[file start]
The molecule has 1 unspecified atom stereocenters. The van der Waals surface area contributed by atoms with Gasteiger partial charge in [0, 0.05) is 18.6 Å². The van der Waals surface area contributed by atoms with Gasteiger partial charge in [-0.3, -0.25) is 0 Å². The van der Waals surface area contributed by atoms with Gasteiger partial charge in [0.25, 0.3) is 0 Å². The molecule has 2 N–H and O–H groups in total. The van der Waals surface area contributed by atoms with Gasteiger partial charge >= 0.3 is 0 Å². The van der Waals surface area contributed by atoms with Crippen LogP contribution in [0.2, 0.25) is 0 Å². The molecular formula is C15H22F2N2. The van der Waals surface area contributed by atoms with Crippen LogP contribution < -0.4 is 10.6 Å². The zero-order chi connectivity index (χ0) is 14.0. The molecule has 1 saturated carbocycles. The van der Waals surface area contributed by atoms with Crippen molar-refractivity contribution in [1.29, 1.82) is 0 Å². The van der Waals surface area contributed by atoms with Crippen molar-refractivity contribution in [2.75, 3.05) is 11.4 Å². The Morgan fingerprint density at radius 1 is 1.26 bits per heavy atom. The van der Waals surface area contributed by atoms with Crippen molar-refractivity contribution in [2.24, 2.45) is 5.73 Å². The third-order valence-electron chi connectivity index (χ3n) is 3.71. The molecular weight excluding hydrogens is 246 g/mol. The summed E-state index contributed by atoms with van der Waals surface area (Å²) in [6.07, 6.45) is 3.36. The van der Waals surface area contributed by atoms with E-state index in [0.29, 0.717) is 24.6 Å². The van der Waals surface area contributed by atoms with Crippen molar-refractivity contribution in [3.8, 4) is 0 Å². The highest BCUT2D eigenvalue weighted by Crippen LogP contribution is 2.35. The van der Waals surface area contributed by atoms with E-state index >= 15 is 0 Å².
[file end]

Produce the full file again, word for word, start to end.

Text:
The molecule has 1 unspecified atom stereocenters. The van der Waals surface area contributed by atoms with Gasteiger partial charge in [0, 0.05) is 18.6 Å². The van der Waals surface area contributed by atoms with Gasteiger partial charge in [-0.3, -0.25) is 0 Å². The van der Waals surface area contributed by atoms with Gasteiger partial charge in [0.25, 0.3) is 0 Å². The molecule has 2 N–H and O–H groups in total. The van der Waals surface area contributed by atoms with Gasteiger partial charge >= 0.3 is 0 Å². The van der Waals surface area contributed by atoms with Crippen LogP contribution in [0.2, 0.25) is 0 Å². The molecular formula is C15H22F2N2. The van der Waals surface area contributed by atoms with Crippen LogP contribution < -0.4 is 10.6 Å². The zero-order chi connectivity index (χ0) is 14.0. The molecule has 1 saturated carbocycles. The van der Waals surface area contributed by atoms with Crippen molar-refractivity contribution in [1.29, 1.82) is 0 Å². The van der Waals surface area contributed by atoms with Crippen molar-refractivity contribution in [2.75, 3.05) is 11.4 Å². The Morgan fingerprint density at radius 1 is 1.26 bits per heavy atom. The van der Waals surface area contributed by atoms with Crippen molar-refractivity contribution in [2.24, 2.45) is 5.73 Å². The third-order valence-electron chi connectivity index (χ3n) is 3.71. The molecular weight excluding hydrogens is 246 g/mol. The summed E-state index contributed by atoms with van der Waals surface area (Å²) in [6.07, 6.45) is 3.36. The van der Waals surface area contributed by atoms with E-state index in [0.29, 0.717) is 24.6 Å². The van der Waals surface area contributed by atoms with Crippen molar-refractivity contribution in [3.8, 4) is 0 Å². The highest BCUT2D eigenvalue weighted by Crippen LogP contribution is 2.35. The van der Waals surface area contributed by atoms with E-state index >= 15 is 0 Å².